If I remember correctly, Warren Beatty approved only one or two likenesses for that Dick Tracy book, so Baker took the opportunity to put the character in the most awkward possible poses to point out the limitations.

  • Nicholas says:

    One adaptation I haven’t seen mentioned yet is the Roy Thomas/Mike Mignola Dracula mini-series, published by Topps! I’m re-reading it now, and while the movie it’s based on is…just ok, the comic is gorgeous. I remember *hating* Mignola’s stuff as a kid (I was furious when X-Force #8 came out and he filled-in in place of Rob Liefeld) but when Dracula came out a few months later, he finally clicked for me.

  • Thom H. says:

    Kyle Baker is the best. Anything he produced around that time is comics gold. Obligatory sad comment here about the unfinished Helfer/Baker run on The Shadow.

  • Sean Mageean says:

    It really seems like a missed opportunity on both Warner Brothers and Disney’s part not to do more comic book film adaptations. Heck, if they used quality artists I’d love to see DC/Warner Bros. adapt some of their classic films as Black Label-esque graphic novels. Imagine Steranko adapting “The Maltese Falcon,” “Casablanca” “To Have and Have Not,” “The Big Sleep,”or other Bogart films.

    Or how about Adam Hughes adapting “How To Marry a Millionaire,” or “Some Like It Hot”? I’d also dig adaptations of “Rebel Without a Cause,” “Bonnie and Clyde” –Kyle Baker could draw Warren Beatty again, “Easy Rider”…so many iconic films it would be cool to see adapted to comics.

    Also, it would be awesome to see every episode of the original Twilight Zone series meticulously adapted to black and white comics by top tier illustrative artists like Steranko, Mark Schultz, Jerry Ordway, Tim Vigil, Bill Sienkiewicz, P. Craig Russell, etc.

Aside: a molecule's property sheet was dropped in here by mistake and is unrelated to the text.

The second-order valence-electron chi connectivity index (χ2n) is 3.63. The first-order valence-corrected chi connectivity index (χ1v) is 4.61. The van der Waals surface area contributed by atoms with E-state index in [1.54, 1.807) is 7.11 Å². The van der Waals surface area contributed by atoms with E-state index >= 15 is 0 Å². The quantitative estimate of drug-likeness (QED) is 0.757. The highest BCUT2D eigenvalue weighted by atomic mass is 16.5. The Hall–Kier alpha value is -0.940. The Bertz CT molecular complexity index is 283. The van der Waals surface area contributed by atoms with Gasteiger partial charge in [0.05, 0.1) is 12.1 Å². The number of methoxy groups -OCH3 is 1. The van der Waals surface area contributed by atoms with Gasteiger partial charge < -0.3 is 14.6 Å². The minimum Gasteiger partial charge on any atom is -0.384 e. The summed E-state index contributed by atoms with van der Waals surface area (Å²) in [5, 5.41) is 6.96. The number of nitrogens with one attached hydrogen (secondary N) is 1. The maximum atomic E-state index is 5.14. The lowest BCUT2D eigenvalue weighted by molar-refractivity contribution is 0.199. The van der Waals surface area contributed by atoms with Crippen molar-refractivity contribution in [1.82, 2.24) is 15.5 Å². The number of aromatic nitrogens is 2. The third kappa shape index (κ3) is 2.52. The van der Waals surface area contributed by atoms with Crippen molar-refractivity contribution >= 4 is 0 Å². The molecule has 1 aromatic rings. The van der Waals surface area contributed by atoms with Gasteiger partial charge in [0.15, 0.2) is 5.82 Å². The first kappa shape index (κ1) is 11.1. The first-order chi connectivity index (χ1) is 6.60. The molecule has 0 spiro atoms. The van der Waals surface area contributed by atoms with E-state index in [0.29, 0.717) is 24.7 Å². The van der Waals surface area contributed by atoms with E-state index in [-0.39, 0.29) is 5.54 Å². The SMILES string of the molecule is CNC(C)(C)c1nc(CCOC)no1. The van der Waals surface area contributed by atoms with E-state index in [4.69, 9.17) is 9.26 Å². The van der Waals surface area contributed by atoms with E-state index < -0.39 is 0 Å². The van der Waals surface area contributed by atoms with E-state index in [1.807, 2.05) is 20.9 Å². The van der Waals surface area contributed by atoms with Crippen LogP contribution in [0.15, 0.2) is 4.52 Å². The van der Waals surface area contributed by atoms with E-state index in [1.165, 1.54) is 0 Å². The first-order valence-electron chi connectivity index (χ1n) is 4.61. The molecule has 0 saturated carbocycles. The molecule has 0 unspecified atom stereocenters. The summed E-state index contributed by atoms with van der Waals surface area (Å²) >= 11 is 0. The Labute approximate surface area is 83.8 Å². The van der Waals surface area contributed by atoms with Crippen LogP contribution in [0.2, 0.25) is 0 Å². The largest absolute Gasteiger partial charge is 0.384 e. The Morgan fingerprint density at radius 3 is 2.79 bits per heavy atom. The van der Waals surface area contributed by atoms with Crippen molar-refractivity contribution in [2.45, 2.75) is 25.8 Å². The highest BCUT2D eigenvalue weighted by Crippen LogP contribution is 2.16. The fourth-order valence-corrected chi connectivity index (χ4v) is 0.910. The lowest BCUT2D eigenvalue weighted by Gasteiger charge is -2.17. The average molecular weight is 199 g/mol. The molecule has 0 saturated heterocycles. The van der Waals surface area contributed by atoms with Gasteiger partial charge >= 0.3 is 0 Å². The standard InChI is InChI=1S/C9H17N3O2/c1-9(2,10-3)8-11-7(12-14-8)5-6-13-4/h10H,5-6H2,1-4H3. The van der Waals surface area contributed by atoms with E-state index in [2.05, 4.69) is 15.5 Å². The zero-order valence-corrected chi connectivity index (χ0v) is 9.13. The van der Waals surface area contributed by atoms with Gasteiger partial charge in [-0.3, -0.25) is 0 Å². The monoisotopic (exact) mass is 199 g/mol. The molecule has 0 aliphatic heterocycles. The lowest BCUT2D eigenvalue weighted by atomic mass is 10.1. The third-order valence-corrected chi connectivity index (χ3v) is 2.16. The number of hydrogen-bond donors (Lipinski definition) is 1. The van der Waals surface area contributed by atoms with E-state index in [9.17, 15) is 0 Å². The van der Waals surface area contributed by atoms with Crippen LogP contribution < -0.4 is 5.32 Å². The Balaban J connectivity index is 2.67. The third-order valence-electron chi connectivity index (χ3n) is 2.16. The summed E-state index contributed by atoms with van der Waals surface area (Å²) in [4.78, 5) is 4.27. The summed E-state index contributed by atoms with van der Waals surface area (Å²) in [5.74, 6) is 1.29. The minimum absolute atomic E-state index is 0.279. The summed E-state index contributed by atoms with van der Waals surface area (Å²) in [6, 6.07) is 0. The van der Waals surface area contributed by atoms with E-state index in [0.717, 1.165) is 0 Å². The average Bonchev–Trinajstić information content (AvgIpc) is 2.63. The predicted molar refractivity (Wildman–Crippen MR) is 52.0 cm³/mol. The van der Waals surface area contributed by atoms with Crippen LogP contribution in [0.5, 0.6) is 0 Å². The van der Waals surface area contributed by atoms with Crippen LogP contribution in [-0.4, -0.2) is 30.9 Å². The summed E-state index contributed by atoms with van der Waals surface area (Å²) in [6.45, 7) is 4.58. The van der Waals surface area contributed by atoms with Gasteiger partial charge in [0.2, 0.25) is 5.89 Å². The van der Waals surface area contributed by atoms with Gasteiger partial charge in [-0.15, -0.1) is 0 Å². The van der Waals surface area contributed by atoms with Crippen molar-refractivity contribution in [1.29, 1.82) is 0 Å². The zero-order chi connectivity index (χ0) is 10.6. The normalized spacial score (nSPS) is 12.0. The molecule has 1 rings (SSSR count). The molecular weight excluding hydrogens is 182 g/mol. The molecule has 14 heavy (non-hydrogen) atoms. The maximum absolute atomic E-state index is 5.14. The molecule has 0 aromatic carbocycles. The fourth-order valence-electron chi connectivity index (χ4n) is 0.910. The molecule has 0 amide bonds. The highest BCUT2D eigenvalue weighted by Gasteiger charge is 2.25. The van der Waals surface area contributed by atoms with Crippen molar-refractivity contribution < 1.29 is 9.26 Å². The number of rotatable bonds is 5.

Also, regarding Marvel’s film adaptations, as a kid, I enjoyed Marvel’s version of one of my favorite
    films: “The Golden Voyage of Sinbad.” I think it was in a few issues of Marvel Spotlight. Also, a shout-out to George Perez and Klaus Janson’s artwork on the “Logan’s Run” comic title’s film adaptation.

  • Adam Farrar says:

    That’s right Dave. There are lots of panels with odd framing so we don’t see Tracy’s face. But it’s done well enough that it’s not obvious.
    I forgot to mention that John Moore wrote the “prequel” issues but Len Wein wrote the adaptation issue.

  • Oliver says:

    Why did DC Comics get to publish an adaptation of the first James Bond movie, only to never do any more? What was that all about?!

  • Tom W says:

    Off topic, but anyone who loved the unfinished Helfer-Baker Shadow should check out the Helfer-Baker Justice Inc, with fantastic pastel art. Or it could even be chalk. Never seen anything like it before or since…

  • Snark Shark says:

    “this oddball thingie”

    Huh! I was right about it being DC! And I remember there being no cover price, which was odd. Got it cheap.

    “a cereal giveaway”


    ” the art seems scratchy and rushed”

    Yes, that! It looked rushed and cheap. Imagine taking something with George Carlin in it and making it BLAND.

    “Mr. Torres”

    I’m surprised that IS Torres! He certainly did decent work for MAD.
    Dorkin actually knew what he was doing! he made the Marvel series FUN.

    “Dracula mini-series”

    Art was great! Story did little for me. Much like the movie- it was great LOOKING, but dry story-wise.

    “Why did DC Comics get to publish an adaptation of the first James Bond movie, only to never do any more?”

    Dunno. Maybe it was seen as too mature of a movie series to do more comics of, or maybe it just didn’t sell well enough.

    Marvel did “For Your Eyes Only” in the 80’s. MY GAWD I LOVE THAT THEME SONG!!!